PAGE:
(Photo: PTI)
(Photo: PTI)

Why teams are preferring to bowl first in IPL

Since 2016, the teams winning the toss have opted to bowl first more than 8 out of 10 times, underscoring a greater conviction in the art of the chase

In the way he had been teeing off, anything was possible. Yet, 53 runs of 18 balls for the second time in 12 days? Chasing 205 against Royal Challengers Bangalore last week, Andre Russell delivered for the Kolkata Knight Riders (KKR) again, and with five balls to spare. Forgotten was his skipper, Dinesh Karthik’s inability to change gears. Freeze-framed was Russell and his sledgehammer blows, and a bigger question taking shape in the Indian Premier League (IPL): Is there any score teams feel they cannot chase down?

At the toss, teams are opting to bowl first with lopsided frequency. Of the first 22 matches in IPL 2019, the team winning the toss opted to bowl 19 times. The good sides, ostensibly, do so in the belief they can take the game deep and stay in the hunt, and then have power-hitters like Russell finish it off. The lesser sides feel it is their best bet to win a game, knowing how much to chase and sometimes having the opposition bowlers battle with the dew.

This wasn’t always the case. Till the 2016 season, it was closer, with teams winning the toss opting to bowl 52% of the time, and the decision to bat or chase seemingly being shaped by multiple considerations, including the wicket, pressure, lineups and dew. There were even seasons like 2009 (held in South Africa), 2010 and 2013, when teams preferred to bat first. However, between 2016 and 2018, teams winning the toss have bowled first in 81% of the games, a frequency they have maintained in 2019, too.


At a time when the possibility of scrapping the coin toss is being considered in the longest format of the game to give touring teams a greater chance at competing, the question of the toss affecting match outcomes in the IPL is also in play. But just like the longest format, there are sides that have a higher chance of converting a toss win into a match win, and then there are those that are not quite there.

It comes down to calibre. As it usually goes in the IPL, Chennai Super Kings (CSK) is the stand out team. In the nine full seasons that CSK has played, it has won 65% of the matches in which it won the toss, peaking in 2011 and 2018 (when it won the trophy), and in 2013 (when it made it to the finals).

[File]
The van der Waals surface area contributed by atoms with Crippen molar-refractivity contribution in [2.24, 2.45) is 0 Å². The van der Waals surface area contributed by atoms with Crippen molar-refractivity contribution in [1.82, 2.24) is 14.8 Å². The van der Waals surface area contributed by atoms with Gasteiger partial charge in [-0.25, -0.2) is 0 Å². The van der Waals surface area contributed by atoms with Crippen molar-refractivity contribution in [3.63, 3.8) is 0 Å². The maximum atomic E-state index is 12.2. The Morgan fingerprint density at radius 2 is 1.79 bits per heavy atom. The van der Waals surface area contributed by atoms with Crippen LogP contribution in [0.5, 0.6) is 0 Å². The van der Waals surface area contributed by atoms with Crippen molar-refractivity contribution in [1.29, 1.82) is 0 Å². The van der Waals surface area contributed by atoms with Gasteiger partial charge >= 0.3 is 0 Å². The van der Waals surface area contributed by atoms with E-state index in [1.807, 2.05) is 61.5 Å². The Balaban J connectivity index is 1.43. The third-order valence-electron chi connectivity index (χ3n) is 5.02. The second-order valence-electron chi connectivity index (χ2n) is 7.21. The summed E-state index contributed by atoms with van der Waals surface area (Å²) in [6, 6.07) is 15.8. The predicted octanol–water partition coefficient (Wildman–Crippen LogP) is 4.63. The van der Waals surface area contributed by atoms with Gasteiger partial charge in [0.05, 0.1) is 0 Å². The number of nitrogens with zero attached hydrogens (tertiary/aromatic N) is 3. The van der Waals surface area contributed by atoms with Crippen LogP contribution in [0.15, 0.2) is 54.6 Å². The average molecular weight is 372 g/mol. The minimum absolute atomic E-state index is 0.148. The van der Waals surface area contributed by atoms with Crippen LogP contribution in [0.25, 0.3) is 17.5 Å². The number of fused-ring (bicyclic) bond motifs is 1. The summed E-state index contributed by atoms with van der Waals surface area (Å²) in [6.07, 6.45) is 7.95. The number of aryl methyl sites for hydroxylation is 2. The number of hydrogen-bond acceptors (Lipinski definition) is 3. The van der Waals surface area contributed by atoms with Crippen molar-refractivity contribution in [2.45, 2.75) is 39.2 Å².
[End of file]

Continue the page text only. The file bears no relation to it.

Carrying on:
After CSK, the next best is KKR, with a winning percentage of 57 in matches where it wins the toss. CSK being the aberration here can be attributed to its general winning habit. At the other end is Delhi Daredevils (now, Delhi Capitals), which has only won 40% of the games in which it has won the toss. Delhi, along with Kings XI Punjab, also holds the ignominy of losing all matches in which it won the toss in two seasons.

Historical IPL data does justify the current thinking of teams to bowl first. Only in two seasons has the performance of a side batting first exceeded the probability outcome of a coin toss (50%). This was in 2010 and 2015.

In all other seasons, sides that have chased have consistently returned better results than sides which batted first. The difference was especially pronounced in the 2014 and 2016 seasons, when 62% and 61% of matches, respectively, were won while chasing. In the last two seasons, this figure dropped to 52% and 53%, respectively.

Five of the eight current IPL teams have been more successful in chasing.

Among teams, Chennai, Mumbai and Hyderabad are the only teams that have won a greater percentage of their matches while batting first and defending totals. For all three teams, 53% of their wins came while batting first. Match venues also play a big role in making toss decisions. Former Australian captain Ian Chappell had once said about Adelaide: “At Adelaide, 99% of the time, if you win the toss, you bat first. The other 1%, you think about bowling, and then you bat anyway."

That spirit is especially invoked in a ground like the Chinnaswamy stadium in Bengaluru, where the boundaries are short, the pitch is flat and dew comes into play in the second innings. In Bengaluru, 85% of sides choose to field first. Then, there’s Chepauk in Chennai, where the pitch is slow and spinners come into play, and batting first has been the choice 73% of the time.

Other venues lie between Chinnaswamy and Chepauk, but more towards the former.

Teams prefer to field first, and that’s how it rolls in the IPL these days.

Harsh Gupta works at howindialives.com, a database and search engine for public data.

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